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The Circulation of the Common

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Type: Working Paper
Author: Witheford-Dyer, Nick
Date: 2006
Agency:
Series:
URI: http://hdl.handle.net/10535/4519
Sector: Social Organization
New Commons
Region:
Subject(s): capitalism
socialism
communism
commons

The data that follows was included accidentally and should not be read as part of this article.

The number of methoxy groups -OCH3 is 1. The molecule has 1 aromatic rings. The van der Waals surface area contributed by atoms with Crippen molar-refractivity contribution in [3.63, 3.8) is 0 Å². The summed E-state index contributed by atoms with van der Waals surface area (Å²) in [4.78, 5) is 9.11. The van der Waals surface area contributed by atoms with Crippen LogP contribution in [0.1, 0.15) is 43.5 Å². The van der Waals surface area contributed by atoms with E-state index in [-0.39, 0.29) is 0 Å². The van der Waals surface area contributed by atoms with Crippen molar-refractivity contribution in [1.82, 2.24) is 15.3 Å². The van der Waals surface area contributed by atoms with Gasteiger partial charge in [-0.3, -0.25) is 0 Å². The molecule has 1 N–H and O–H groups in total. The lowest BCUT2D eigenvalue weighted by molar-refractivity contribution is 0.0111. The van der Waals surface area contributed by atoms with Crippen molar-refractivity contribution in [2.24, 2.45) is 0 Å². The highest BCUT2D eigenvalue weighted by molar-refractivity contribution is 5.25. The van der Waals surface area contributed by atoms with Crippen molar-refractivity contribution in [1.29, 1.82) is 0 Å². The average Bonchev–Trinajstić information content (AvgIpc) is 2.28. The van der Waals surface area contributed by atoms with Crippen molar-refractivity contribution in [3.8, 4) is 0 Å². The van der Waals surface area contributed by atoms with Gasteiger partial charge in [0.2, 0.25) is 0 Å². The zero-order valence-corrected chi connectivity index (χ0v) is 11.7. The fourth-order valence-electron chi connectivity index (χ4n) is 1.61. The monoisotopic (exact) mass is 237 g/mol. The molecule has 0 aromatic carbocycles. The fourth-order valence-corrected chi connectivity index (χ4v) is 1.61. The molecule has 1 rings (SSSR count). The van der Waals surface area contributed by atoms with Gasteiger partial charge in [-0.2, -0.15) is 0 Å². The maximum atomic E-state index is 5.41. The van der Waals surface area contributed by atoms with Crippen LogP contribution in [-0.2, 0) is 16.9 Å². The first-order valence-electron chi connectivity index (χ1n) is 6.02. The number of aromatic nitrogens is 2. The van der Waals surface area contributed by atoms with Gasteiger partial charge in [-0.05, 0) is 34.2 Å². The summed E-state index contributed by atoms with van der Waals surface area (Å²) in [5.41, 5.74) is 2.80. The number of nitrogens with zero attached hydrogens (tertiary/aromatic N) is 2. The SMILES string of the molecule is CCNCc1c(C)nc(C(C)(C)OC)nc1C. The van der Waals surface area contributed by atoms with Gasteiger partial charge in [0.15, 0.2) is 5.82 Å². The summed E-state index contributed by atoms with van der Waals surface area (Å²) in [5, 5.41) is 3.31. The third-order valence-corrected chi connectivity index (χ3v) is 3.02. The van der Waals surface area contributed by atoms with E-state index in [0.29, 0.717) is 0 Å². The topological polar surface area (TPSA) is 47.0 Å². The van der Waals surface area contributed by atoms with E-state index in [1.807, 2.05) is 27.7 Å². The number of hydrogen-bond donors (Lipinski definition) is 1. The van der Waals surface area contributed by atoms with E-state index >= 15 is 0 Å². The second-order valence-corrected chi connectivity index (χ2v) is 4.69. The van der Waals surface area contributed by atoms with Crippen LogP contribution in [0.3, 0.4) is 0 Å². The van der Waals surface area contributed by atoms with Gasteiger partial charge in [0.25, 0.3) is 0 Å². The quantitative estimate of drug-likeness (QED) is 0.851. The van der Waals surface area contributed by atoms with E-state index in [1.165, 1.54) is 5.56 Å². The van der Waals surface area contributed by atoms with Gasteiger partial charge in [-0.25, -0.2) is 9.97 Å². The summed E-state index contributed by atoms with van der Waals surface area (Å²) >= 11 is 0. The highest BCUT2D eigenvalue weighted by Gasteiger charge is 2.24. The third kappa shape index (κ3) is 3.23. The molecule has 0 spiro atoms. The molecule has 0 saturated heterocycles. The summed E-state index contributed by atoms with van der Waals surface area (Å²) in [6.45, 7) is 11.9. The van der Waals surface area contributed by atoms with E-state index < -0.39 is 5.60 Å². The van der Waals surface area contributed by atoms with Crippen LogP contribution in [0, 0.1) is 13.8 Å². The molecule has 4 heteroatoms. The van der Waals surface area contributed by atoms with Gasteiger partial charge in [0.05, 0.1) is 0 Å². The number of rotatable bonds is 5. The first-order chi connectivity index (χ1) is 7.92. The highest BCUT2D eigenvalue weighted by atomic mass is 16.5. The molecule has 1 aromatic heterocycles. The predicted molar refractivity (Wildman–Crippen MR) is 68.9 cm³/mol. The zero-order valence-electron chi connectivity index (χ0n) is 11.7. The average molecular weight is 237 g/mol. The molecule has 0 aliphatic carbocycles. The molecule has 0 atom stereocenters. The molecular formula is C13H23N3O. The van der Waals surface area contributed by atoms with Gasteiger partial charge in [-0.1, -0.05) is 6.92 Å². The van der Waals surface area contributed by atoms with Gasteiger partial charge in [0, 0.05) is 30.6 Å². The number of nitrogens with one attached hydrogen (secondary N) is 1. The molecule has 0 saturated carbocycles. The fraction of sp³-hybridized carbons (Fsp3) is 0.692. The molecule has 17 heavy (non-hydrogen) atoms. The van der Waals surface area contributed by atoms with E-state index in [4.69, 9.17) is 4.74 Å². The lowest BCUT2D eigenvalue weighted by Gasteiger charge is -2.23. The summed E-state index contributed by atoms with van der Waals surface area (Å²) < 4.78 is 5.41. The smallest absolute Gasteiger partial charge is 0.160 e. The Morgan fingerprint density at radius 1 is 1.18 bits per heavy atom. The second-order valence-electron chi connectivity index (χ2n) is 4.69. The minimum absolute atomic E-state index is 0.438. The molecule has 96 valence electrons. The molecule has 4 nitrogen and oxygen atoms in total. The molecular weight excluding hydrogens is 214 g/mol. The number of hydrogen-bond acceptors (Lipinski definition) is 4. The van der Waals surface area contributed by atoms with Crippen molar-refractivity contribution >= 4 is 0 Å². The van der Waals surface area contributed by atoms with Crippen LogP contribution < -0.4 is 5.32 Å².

Abstract: "This paper makes theoretical propositions to assist conceive an emergent communism, a 'coming community' that is neither capitalist, socialist nor anarchic, and the place within it of 'immaterial labor. Its argument, in brief, is as follows. "Marx deemed the cellular form of capitalism to be the commodity, a good produced for exchange between private owners. His model of the circulation of capital traced the metamorphosis of the commodity into money, which commands the acquisition of further resources to be transformed into more commodities. The theorists of autonomist Marxism demonstrated how this circulation of capital is also a circulation of struggles, meeting resistances at every point. But although this concept proved important for understanding the multiplicity of contemporary anti-capital, it says very little about the kind of society towards which these struggles move, a point on which the autonomist tradition has mainly been mute. Today, new theorizations about multitude and biopolitics should to reconsider this silence. "I suggest that the cellular form of communism is the common, a good produced to be shared in association. The circuit of the common traces how shared resources generate forms of social cooperation associations that coordinate the conversion of further resources into expanded commons. On the basis of the circuit of capital, Marx identified different kinds of capital mercantile, industrial and financial unfolding at different historical moments yet together contributing to an overall societal subsumption. By analogy, we should recognise differing moments in the circulation of the common. These include terrestrial commons (the customary sharing of natural resources in traditional societies); planner commons (for example, command socialism and the liberal democratic welfare state); and networked commons (the free associations open source software, peer-to-peer networks, grid computing and the numerous other socializations of technoscience). Capital today operates as a systemic unity of mercantile, industrial and financial moments, but the commanding point in its contemporary, neoliberal, phase is financial capital. A twenty-first century communism can, again by analogy, be envisioned as a complex unity of terrestrial, state and networked commons, but the strategic and enabling point in this ensemble is the networked commons. These must however, also be seen in their dependency on, and even potential contradiction, with the other commons sectors. The concept of a complex, composite communism based on the circulation between multiple but commons forms is opens possibilities for new combinations of convivial custom, planetary planning and autonomous association. What follows expand on these cryptic observations."

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